Elgin renewing contract for curbside recycling of textiles, home goods
The city of Elgin plans to renew its contract for curbside recycling of textiles and home goods, which in the last 2½ years amounted to more than 500,000 pounds of material that might otherwise have gone to landfills.
"I love the program," Councilman Toby Shaw said Wednesday, when the council's committee of the whole voted unanimously for the three-year renewal to be finalized next week. "It's innovative, it's unique and it's totally convenient."
According to a recent city survey, 62.2% of 606 respondents were very or somewhat satisfied with the services of Simple Recycling, based in Ohio.
Elgin Communications Manager Molly Gillespie said there were some complaints about missed pickups in early 2018. The company made staffing changes and things have been running smoothly since, she said.
However, about 25% of survey respondents said they have never used the service, many because they didn't know about it. The city will begin giving Simple Recycling quarterly reports with addresses -- based on water bills and transfer stamps -- of new residents, who in turn will get informational material from the company, which provides free orange bags, Gillespie said.
Simple Recycling serves households that get refuse pickup from Waste Management, typically single-family homes, townhouses and buildings with up to five units, Gillespie said. The city gets one penny per pound from the company, so less than $6,000 to date.
Residents also can bring clothes, shoes and textiles for recycling at Kane County drop-off locations in Batavia and West Dundee.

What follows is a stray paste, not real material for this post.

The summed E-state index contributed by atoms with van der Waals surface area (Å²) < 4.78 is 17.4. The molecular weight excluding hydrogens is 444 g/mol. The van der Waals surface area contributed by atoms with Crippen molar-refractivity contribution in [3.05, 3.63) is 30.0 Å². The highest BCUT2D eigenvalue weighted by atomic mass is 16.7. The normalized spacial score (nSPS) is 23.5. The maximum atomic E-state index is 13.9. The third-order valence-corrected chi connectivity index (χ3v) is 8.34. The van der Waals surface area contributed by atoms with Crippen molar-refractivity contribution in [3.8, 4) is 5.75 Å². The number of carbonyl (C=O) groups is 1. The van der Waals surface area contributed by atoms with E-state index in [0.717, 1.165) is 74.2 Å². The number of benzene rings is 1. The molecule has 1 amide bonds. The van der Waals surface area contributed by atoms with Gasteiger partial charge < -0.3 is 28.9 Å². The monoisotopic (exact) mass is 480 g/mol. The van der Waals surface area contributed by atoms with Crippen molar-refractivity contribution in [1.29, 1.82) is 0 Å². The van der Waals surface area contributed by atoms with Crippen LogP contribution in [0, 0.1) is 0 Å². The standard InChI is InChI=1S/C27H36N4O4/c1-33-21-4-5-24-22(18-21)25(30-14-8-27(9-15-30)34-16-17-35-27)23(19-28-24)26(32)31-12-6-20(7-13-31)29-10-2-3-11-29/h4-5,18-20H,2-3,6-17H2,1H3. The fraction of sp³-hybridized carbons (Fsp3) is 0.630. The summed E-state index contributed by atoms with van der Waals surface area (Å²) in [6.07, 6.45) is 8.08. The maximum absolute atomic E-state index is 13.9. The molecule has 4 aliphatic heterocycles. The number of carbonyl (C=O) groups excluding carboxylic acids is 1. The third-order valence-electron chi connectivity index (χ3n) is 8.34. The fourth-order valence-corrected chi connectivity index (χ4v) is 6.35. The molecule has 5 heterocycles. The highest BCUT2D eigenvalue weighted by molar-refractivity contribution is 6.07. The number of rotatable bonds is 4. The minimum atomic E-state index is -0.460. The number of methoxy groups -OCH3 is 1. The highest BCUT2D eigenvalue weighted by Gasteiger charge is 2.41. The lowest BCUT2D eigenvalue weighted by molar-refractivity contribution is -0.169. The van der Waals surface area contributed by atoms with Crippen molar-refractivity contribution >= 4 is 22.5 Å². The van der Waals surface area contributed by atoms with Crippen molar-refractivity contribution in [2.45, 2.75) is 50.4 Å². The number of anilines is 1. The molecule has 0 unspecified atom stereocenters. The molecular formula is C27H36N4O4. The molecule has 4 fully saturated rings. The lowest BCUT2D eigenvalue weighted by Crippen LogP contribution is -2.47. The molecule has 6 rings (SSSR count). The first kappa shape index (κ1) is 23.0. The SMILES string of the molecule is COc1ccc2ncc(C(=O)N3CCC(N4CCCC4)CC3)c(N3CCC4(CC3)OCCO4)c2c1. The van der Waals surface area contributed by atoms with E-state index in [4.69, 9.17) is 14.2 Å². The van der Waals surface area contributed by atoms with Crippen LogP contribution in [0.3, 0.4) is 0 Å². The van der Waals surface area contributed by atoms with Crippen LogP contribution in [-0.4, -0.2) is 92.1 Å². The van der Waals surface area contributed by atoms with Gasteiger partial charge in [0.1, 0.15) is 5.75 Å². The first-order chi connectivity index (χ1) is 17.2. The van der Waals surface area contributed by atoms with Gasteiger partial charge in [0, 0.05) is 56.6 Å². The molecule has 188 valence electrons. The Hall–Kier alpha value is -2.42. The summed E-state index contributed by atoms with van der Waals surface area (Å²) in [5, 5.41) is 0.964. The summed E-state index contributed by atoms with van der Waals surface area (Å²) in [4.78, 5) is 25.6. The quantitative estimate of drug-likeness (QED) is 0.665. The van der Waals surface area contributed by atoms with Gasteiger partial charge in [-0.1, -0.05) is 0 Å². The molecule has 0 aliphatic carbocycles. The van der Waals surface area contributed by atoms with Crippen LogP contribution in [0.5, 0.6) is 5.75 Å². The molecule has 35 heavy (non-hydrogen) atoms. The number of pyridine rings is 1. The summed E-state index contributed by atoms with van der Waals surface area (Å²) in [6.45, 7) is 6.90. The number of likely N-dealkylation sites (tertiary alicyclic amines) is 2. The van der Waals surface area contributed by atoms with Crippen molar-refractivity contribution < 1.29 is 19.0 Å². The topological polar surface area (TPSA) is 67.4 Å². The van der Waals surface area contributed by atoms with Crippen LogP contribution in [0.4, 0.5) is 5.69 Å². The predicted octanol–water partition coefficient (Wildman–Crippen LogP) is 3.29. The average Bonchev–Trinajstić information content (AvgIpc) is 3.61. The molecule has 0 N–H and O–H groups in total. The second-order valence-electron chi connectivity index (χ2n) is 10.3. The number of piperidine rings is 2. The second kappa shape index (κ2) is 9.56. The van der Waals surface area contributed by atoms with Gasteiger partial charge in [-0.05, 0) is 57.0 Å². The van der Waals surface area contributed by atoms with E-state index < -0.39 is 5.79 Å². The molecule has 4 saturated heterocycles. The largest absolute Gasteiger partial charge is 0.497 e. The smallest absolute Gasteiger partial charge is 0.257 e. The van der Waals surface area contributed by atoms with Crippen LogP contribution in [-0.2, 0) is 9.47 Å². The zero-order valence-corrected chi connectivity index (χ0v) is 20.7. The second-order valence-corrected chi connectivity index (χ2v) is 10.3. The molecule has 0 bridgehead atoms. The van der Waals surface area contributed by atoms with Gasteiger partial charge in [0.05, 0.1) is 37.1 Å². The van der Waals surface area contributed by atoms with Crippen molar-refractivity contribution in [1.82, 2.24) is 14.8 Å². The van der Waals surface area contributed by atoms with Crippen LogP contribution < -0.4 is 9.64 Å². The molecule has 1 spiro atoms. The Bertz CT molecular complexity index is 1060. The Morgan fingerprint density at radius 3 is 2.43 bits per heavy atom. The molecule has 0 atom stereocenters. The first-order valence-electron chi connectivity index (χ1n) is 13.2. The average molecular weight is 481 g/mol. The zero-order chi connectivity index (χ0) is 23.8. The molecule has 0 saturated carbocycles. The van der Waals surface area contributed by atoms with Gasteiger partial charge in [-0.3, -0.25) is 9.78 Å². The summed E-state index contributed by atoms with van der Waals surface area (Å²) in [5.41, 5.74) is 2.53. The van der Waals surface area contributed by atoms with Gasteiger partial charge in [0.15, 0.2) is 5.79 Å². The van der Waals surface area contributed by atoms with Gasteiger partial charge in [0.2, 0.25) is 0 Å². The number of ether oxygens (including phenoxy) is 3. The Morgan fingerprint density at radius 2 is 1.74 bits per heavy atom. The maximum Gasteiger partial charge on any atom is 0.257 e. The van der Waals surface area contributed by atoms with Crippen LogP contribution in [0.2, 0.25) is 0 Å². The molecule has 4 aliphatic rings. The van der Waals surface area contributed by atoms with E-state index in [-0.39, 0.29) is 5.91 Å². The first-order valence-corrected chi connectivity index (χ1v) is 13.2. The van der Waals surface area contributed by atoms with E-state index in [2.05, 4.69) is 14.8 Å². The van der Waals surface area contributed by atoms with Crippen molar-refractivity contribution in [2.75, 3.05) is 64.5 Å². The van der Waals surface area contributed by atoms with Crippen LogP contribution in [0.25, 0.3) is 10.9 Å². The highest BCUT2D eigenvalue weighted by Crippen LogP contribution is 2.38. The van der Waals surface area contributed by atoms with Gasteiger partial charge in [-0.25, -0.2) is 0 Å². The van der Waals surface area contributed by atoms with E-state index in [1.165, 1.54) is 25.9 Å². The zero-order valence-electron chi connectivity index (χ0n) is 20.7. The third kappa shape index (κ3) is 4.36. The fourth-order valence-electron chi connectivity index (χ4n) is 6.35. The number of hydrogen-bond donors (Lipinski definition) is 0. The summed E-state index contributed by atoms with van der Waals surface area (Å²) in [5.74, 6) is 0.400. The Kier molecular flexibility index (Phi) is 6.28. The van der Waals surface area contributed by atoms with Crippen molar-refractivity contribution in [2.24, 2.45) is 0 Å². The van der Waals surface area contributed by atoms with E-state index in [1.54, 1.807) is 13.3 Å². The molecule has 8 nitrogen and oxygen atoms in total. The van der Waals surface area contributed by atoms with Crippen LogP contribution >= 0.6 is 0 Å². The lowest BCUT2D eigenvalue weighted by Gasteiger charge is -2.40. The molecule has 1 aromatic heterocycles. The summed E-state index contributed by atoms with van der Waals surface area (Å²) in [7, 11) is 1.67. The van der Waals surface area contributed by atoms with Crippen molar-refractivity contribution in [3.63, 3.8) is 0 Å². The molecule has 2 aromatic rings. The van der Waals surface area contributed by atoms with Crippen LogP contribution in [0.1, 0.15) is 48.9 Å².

Elgin was the first town in Illinois to contract with Simple Recycling, which now serves Mount Prospect, Schaumburg, Hoffman Estates, Hanover Park, Villa Park and South Barrington and recently struck a deal with Barrington. The company started in 2013, covers about 250 towns in nine states, and employs about 20 people in the Chicago area with offices in Chicago and Blue Island, said Sonny Wilkins, vice president of municipal relations.
"We were the first ones to come out with recycling used clothing and shoes at your curb on recycling day. We did that because, even though you have all these different mechanisms or options to donate textile materials, according to the Environmental Protection Agency, most of it is not recycled, only 15%."
The key is to make recycling as easy as possible, Wilkins said. "We follow the curbside schedule that already exists with our municipal partners. It's very important that the resident is not doing anything different that they are already doing."
So where does the material go? Simply Recycling partners with thrift stores that get first dibs and typically keep 10% to 20% of materials, Wilkins said. The rest is recycled for industrial and manufacturing uses or goes to exporters -- who also take items from Salvation Army, Goodwill and others -- that ship material for sale abroad, he said.
Collections in Elgin dropped from 68,913 pounds in July 2017, when the service started, to 6,274 pounds in December. "That's a good thing, that meant people are getting their closets cleaned out," Mayor David Kaptain said.
Recycling is about economies of scale and Elgin is performing well enough that Simple Recycling wanted to sign another agreement, Wilkins said. The city did put out a request for proposals for textile recycling and Simple Recycling was the only respondent, she said.
Simple Recycling said it has agreements pending with "several communities" in the area but declined to say which towns.